But critics say the project’s “blue” hydrogen claims are based on carbon capture technology that does not yet exist.

Co-firing controversy

Despite the setbacks, Japan will revise its hydrogen strategy by the end of May, with the Nikkei business daily reporting plans to increase its supply of the fuel to six times the current level by 2040.

It is also promoting another use for hydrogen and its derivative ammonia: burning it alongside gas and coal at existing power stations, to reduce carbon emissions.

READ | Anglo American partners with Sweden’s H2 Green Steel to advance low-carbon steelmaking

An official from the Ministry of Economy, Trade and Industry told AFP that ammonia co-firing is “a realistic means of energy transition that is more CO2-reducing and economically efficient than the early phase-out of coal-fired power and its replacement with renewable energy”.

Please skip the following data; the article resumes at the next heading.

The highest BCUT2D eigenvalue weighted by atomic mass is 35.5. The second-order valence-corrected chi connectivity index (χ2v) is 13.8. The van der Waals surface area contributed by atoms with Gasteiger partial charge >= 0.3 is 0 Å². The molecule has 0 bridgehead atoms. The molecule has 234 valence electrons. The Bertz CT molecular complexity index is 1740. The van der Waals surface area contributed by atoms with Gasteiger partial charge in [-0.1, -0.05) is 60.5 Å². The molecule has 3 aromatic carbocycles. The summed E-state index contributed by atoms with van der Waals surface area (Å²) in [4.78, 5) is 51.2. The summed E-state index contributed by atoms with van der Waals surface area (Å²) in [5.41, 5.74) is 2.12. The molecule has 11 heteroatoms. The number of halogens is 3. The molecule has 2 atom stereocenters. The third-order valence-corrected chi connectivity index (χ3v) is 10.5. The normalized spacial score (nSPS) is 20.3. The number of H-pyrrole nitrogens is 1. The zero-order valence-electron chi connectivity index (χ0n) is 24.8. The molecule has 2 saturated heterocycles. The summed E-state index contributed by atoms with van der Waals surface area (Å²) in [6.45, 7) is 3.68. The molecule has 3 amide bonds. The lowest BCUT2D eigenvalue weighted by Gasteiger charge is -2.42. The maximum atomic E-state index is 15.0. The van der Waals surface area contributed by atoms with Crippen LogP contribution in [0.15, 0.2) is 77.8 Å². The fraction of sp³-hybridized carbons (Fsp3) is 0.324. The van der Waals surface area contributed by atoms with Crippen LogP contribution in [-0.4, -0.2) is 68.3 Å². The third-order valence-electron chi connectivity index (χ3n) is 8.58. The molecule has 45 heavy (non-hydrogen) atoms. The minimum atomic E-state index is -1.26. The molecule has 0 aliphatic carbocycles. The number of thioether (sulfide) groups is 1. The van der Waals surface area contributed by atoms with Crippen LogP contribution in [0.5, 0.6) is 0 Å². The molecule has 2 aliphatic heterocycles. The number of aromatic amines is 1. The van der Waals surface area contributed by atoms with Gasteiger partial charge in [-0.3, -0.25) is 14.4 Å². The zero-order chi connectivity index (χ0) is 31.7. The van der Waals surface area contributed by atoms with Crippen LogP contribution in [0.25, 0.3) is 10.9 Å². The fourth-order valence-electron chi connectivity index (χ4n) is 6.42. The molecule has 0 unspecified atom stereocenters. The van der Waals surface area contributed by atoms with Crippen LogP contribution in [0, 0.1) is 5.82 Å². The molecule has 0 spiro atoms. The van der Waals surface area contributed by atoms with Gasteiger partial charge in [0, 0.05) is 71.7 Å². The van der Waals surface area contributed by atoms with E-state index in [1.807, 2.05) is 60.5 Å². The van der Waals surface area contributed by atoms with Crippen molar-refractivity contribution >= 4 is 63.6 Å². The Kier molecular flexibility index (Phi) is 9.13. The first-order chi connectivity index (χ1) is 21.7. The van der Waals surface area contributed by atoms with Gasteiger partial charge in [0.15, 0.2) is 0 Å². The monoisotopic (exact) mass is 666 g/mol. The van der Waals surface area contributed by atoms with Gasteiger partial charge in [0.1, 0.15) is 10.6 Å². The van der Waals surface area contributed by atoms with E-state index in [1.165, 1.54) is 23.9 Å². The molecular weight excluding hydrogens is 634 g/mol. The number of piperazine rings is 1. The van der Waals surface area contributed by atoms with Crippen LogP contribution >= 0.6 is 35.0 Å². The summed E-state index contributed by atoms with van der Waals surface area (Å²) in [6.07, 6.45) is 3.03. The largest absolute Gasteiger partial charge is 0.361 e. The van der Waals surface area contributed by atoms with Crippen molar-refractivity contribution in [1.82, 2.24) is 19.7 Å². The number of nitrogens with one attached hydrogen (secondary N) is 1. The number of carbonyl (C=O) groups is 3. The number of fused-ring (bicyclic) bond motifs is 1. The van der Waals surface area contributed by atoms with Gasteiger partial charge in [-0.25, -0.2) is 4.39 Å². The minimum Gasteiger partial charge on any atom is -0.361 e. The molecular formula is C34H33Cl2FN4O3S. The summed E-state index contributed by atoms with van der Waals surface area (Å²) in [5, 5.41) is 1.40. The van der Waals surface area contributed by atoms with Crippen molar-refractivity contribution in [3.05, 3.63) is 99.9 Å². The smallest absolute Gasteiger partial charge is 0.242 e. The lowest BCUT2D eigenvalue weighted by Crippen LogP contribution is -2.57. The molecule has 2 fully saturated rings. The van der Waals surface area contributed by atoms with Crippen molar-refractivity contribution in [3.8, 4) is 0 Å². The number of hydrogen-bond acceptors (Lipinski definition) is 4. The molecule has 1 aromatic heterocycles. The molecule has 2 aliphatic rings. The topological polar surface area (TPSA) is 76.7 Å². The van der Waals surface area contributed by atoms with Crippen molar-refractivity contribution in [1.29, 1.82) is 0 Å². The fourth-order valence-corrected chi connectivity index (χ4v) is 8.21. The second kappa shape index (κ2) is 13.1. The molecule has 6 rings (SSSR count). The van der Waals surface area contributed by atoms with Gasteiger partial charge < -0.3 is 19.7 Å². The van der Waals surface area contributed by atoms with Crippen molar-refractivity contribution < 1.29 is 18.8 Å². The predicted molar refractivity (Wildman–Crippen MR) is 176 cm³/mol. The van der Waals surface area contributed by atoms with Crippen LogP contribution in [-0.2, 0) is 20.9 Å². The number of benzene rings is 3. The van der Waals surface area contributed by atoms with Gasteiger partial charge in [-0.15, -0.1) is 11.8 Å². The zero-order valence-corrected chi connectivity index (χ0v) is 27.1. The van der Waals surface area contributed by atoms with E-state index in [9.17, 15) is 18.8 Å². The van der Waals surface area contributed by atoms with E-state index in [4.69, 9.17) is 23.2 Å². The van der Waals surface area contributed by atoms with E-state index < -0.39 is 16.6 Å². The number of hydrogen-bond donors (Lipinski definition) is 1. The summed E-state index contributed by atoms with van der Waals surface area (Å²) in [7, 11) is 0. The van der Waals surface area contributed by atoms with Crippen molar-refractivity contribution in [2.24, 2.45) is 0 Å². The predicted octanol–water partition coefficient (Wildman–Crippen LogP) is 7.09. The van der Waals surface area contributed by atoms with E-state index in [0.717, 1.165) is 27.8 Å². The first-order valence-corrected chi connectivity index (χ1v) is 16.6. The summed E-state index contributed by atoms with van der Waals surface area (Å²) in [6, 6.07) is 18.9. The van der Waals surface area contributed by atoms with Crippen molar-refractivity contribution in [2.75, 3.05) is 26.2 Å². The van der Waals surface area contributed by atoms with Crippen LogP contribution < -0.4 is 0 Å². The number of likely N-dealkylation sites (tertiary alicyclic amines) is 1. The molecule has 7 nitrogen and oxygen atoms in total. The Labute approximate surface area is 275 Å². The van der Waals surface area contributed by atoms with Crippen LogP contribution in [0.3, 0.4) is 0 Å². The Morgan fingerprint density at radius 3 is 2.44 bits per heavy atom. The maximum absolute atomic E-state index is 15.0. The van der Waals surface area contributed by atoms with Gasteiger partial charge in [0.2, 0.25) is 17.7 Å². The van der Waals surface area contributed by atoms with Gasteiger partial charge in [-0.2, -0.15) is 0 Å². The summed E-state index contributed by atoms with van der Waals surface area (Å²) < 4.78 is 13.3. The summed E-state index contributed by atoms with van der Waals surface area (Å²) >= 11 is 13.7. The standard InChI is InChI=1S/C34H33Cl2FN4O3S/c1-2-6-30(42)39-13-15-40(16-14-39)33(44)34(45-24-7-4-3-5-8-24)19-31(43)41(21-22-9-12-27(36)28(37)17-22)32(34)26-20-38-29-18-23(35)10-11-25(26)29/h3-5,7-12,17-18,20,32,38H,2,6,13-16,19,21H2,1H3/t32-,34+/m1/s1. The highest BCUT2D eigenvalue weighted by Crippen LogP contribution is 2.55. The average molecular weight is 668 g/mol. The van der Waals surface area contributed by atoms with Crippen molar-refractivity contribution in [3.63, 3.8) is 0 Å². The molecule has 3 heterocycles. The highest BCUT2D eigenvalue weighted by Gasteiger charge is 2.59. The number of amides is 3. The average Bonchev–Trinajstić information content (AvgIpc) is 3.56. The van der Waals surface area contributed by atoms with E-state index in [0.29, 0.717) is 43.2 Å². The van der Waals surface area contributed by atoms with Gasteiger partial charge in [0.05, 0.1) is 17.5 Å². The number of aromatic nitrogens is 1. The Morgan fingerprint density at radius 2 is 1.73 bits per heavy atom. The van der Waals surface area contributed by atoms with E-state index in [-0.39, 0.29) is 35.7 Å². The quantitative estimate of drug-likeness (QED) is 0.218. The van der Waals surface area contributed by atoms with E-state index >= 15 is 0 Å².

But climate campaigners question the value of the expensive practice on the path to cleaner energy.

Japan is “the only G7 member” pushing for co-firing, Greenpeace’s Hirotaka Koike said, describing it as a “national policy to keep the ‘sunset’ industry (of thermal power stations) alive.”

Related Posts

The Russian Olympic Committee (ROC) logo  at the entrance to its headquarters in Moscow, in December 2023. (Photo by Natalia KOLESNIKOVA / AFP)

Russian loses appeal against Olympic ban because of its Ukraine invasion

The Russian Olympic Committee (ROC) logo at the entrance to its headquarters in Moscow, in December 2023. (Photo by Natalia KOLESNIKOVA / AFP) The Court of…

Firetrucks are parked next to the residential block ravaged by a huge fire that killed at least four people, in Valenci. (Photo by JOSE JORDAN / AFP)

Four dead, 19 missing as fire guts polyurethane-clad Spanish apartment block

Firetrucks are parked next to the residential block ravaged by a huge fire that killed at least four people, in Valenci. (Photo by JOSE JORDAN /…